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Recently (3 days ago-ish) I dyed my hair a light cotton candy pink. My original hair color is dirty blonde and I only colored it (didn't remove my original hair color). For personal reasons, I need to remove the dye ASAP so I'm thinking on using baking soda and anti-dandruff shampoo (as shown in this wiki how article). My question is the following:

Using baking soda as shown in the cited wiki how article, will I end up with super light/white hair or does one recover the original color to some extent?

I don't mind if my hair is a little lighter than it used to be. I just want it to look not dyed/natural. I'm looking for answers to the previous question or alternative methods that may achieve the stated goal (ideally without messing up my hair much more).

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    Cut off a small amount of hair, and try it out. Jan 11, 2023 at 20:30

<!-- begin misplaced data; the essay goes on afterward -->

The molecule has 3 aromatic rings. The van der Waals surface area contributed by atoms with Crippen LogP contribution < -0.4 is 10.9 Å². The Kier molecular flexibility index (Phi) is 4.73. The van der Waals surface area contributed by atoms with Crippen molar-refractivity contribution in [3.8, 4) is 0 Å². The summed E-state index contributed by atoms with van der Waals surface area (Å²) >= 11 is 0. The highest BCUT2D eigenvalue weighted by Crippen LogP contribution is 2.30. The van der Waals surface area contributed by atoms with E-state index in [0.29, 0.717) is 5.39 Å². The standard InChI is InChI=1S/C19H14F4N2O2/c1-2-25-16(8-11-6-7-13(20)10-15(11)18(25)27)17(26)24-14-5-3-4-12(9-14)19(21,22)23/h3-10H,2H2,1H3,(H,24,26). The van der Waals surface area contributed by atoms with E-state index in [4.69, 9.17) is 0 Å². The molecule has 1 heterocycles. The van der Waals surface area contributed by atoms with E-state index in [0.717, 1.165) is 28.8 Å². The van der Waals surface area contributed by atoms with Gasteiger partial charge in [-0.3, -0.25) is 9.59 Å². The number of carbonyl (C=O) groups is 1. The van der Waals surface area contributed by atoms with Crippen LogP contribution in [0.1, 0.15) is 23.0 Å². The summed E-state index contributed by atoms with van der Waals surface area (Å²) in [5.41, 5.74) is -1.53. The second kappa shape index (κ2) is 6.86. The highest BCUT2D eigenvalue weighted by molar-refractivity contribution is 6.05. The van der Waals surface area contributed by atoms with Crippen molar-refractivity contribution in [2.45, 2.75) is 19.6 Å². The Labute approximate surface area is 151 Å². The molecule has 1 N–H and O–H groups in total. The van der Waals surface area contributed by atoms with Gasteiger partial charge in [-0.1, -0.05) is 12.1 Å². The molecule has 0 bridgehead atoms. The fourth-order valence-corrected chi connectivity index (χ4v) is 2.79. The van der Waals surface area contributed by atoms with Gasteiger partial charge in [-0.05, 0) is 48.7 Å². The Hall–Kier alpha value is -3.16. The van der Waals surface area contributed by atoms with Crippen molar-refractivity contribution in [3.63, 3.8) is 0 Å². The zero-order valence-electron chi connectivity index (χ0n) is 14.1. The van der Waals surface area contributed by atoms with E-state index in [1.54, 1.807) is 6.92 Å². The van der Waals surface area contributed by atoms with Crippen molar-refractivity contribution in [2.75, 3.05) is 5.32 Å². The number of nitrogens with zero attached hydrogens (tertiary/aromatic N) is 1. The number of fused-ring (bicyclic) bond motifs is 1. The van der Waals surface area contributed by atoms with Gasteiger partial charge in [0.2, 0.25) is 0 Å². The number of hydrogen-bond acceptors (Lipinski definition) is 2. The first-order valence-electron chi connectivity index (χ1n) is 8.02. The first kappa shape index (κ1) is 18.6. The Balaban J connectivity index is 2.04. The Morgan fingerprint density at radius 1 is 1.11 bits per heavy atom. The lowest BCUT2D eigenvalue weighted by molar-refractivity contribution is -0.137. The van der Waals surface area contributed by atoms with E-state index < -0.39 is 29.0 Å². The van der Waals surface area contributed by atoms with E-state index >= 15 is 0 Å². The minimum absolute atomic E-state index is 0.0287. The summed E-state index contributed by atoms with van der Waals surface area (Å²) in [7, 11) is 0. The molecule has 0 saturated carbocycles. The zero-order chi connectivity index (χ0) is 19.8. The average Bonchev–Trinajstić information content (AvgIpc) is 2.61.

• I changed "dandruff shampoo" to "anti-dandruff shampoo". I hope I made the right decision and it does not conflict with your intention.
    – virolino
    Feb 13, 2023 at 12:21

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I add baking soda in the bathtub when I take baths (about 250g per "serving"). I usually take at least one full bath per week, and I use baking soda for at least a year (actually, I completely forgot when I started).

I can tell you for sure that no part of my body, hair or otherwise, got lighter because of the baking soda.

I cannot make any comments on any recipes you may try, but baking soda is not hydrogen peroxide and it is not bleach either. Both of these substances have the actual ability to make you "blond(er)".

Comment: my hairs get white (age or stress related, and I have the skin of a nerd because of lack of sun exposure) - none of which is NaHCO3 related.

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